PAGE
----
Author’s Spotlight: Extinction Horizon

Extinction Horizon by author C. B. Ripley

Genre: Science-fiction horror/thriller
Publication Date: 24 February 2021
Pages: 121
Available As: Paperback and e-book

The Synopsis:
When former Marine Mike Cordero and his crack team of hardcore bad-asses are sent by their employer to investigate a distress call from onboard a research orbital station, they are expecting a fight. After all, fighting is what they are paid for. What they aren’t expecting – what no-one could ever have expected – are the prehistoric nightmares that wait for them in the darkness of space!

The Review:
Author C. B. Ripley advertises Extinction Horizon as being Predator (McTiernan, 1987) meets Jurassic Park (Spielberg, 1993) in space and this statement is no exaggeration! As a big fan of films of this kind, and many of the others Ripley evokes and pays homage to throughout Extinction Horizon, I found this to be quite the entertaining and original concept.

The author’s clever use of references and call-backs to popular horror and science-fiction films is commendable and, for me, much appreciated. The Rapid Orbital Response (or, amusingly and fittingly, “R.O.R.”) team are clearly modelled both on Major Alan “Dutch” Schafer’s (Arnold Schwarzenegger) team from Predator (both Schafer and McTiernan are also used as character names, which was a fun little inclusion) and the Colonial Marines from Aliens (Cameron, 1986). The ransacked space station that doubles as a research station and houses an ominous core that serves as a portal to another time and place reminded me very much of Event Horizon (Anderson, 1997) and, perhaps unsurprisingly and intentionally, the depiction of the time/space portal itself is very reminiscent of Stargate (Emmerich, 1994). As a big fan of these films and genres (with the exception of Stargate…), I was constantly entertained by the way the author retooled these familiar aspects and the increasingly bloody and horrific situations the characters found themselves in.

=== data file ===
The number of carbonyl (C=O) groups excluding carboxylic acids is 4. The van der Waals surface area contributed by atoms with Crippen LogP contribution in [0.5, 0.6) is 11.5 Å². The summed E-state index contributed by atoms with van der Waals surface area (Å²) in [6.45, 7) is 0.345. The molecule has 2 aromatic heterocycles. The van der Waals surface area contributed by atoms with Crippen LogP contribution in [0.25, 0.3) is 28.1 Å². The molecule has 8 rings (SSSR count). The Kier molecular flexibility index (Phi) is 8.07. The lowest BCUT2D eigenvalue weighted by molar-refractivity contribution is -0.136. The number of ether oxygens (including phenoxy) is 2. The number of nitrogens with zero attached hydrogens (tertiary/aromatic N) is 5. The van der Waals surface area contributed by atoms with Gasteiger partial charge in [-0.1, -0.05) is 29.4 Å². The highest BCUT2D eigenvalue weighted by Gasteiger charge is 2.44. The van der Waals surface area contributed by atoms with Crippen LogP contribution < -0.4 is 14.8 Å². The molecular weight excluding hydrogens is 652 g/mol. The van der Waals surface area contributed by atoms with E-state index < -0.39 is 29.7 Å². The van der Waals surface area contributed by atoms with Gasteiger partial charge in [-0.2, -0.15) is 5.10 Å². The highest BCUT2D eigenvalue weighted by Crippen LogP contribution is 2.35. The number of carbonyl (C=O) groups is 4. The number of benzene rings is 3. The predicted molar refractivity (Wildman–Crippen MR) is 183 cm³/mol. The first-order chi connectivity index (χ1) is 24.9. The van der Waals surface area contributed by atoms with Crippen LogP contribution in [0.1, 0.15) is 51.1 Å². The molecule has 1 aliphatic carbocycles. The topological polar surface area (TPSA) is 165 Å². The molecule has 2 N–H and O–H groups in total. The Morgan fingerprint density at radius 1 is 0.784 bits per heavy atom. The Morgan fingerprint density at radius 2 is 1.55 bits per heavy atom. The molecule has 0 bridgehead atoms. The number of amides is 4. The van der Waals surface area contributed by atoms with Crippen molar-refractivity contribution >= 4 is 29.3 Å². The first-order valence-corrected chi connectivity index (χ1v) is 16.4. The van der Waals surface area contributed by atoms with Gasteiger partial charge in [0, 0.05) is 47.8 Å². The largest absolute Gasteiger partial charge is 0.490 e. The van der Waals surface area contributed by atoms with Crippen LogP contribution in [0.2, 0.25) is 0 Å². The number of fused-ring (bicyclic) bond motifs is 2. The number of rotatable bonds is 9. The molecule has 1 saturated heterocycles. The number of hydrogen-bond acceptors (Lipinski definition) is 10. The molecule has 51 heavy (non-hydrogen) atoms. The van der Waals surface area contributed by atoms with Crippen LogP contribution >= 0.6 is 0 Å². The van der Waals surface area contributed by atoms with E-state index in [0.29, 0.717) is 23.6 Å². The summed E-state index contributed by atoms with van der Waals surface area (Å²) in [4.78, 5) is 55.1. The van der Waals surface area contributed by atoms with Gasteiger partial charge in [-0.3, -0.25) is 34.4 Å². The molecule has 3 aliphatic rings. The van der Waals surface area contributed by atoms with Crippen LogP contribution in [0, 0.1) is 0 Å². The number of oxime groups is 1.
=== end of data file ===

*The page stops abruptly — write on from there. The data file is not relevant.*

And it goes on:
Speaking of the characters, the book primarily follows Mike Cordero, the no-nonsense squad leader of the R.O.R. team. Having clearly and emphatically established a chain of command and conduct to the point where he doesn’t even need to communicate with his team with words half the time, Cordero is a battle-tested soldier who focuses on practical solutions to the problem at hand and is incredibly adaptable. Like many action heroes from the eighties and nineties (a time period clearly evoked by the author for the R.O.R. squad), Cordero is a man of few words and pragmatic thought processes; although he cares (and despairs) for his team mates, particularly his closest friend, Ortega, Cordero doesn’t allow grief or panic to overwhelm him and, instead, is able to use his wits as well as his heavy ordinance.